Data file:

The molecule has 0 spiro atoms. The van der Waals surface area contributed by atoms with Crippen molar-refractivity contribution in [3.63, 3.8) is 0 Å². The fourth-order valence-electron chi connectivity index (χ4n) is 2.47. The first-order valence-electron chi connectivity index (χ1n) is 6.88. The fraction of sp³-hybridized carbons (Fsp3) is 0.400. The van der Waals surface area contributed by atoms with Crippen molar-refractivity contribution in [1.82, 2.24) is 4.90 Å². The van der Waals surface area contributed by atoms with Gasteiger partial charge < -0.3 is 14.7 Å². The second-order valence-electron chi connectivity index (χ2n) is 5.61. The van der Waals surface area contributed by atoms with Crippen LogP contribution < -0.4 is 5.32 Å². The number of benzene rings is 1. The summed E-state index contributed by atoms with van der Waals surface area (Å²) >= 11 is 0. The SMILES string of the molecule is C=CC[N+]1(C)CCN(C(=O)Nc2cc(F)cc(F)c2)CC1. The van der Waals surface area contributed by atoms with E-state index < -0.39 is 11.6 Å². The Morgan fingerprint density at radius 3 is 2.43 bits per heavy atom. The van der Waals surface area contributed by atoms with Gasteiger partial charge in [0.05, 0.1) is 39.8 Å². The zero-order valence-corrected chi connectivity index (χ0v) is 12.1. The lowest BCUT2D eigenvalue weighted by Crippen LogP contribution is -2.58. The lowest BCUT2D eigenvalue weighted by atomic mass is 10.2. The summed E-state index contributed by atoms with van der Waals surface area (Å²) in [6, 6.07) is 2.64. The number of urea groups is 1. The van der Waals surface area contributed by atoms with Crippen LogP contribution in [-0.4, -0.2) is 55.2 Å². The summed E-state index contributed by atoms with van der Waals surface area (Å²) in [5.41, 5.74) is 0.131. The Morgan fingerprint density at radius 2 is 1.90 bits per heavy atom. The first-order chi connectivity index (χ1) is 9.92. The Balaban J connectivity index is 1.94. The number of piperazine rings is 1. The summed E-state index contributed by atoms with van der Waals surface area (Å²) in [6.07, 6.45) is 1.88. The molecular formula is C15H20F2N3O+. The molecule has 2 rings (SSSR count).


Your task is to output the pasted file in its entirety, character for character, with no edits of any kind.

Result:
The molecule has 0 spiro atoms. The van der Waals surface area contributed by atoms with Crippen molar-refractivity contribution in [3.63, 3.8) is 0 Å². The fourth-order valence-electron chi connectivity index (χ4n) is 2.47. The first-order valence-electron chi connectivity index (χ1n) is 6.88. The fraction of sp³-hybridized carbons (Fsp3) is 0.400. The van der Waals surface area contributed by atoms with Crippen molar-refractivity contribution in [1.82, 2.24) is 4.90 Å². The van der Waals surface area contributed by atoms with Gasteiger partial charge < -0.3 is 14.7 Å². The second-order valence-electron chi connectivity index (χ2n) is 5.61. The van der Waals surface area contributed by atoms with Crippen LogP contribution < -0.4 is 5.32 Å². The number of benzene rings is 1. The summed E-state index contributed by atoms with van der Waals surface area (Å²) >= 11 is 0. The SMILES string of the molecule is C=CC[N+]1(C)CCN(C(=O)Nc2cc(F)cc(F)c2)CC1. The van der Waals surface area contributed by atoms with E-state index < -0.39 is 11.6 Å². The Morgan fingerprint density at radius 3 is 2.43 bits per heavy atom. The van der Waals surface area contributed by atoms with Gasteiger partial charge in [0.05, 0.1) is 39.8 Å². The zero-order valence-corrected chi connectivity index (χ0v) is 12.1. The lowest BCUT2D eigenvalue weighted by Crippen LogP contribution is -2.58. The lowest BCUT2D eigenvalue weighted by atomic mass is 10.2. The summed E-state index contributed by atoms with van der Waals surface area (Å²) in [6, 6.07) is 2.64. The number of urea groups is 1. The van der Waals surface area contributed by atoms with Crippen LogP contribution in [-0.4, -0.2) is 55.2 Å². The summed E-state index contributed by atoms with van der Waals surface area (Å²) in [5.41, 5.74) is 0.131. The Morgan fingerprint density at radius 2 is 1.90 bits per heavy atom. The first-order chi connectivity index (χ1) is 9.92. The Balaban J connectivity index is 1.94. The number of piperazine rings is 1. The summed E-state index contributed by atoms with van der Waals surface area (Å²) in [6.07, 6.45) is 1.88. The molecular formula is C15H20F2N3O+. The molecule has 2 rings (SSSR count).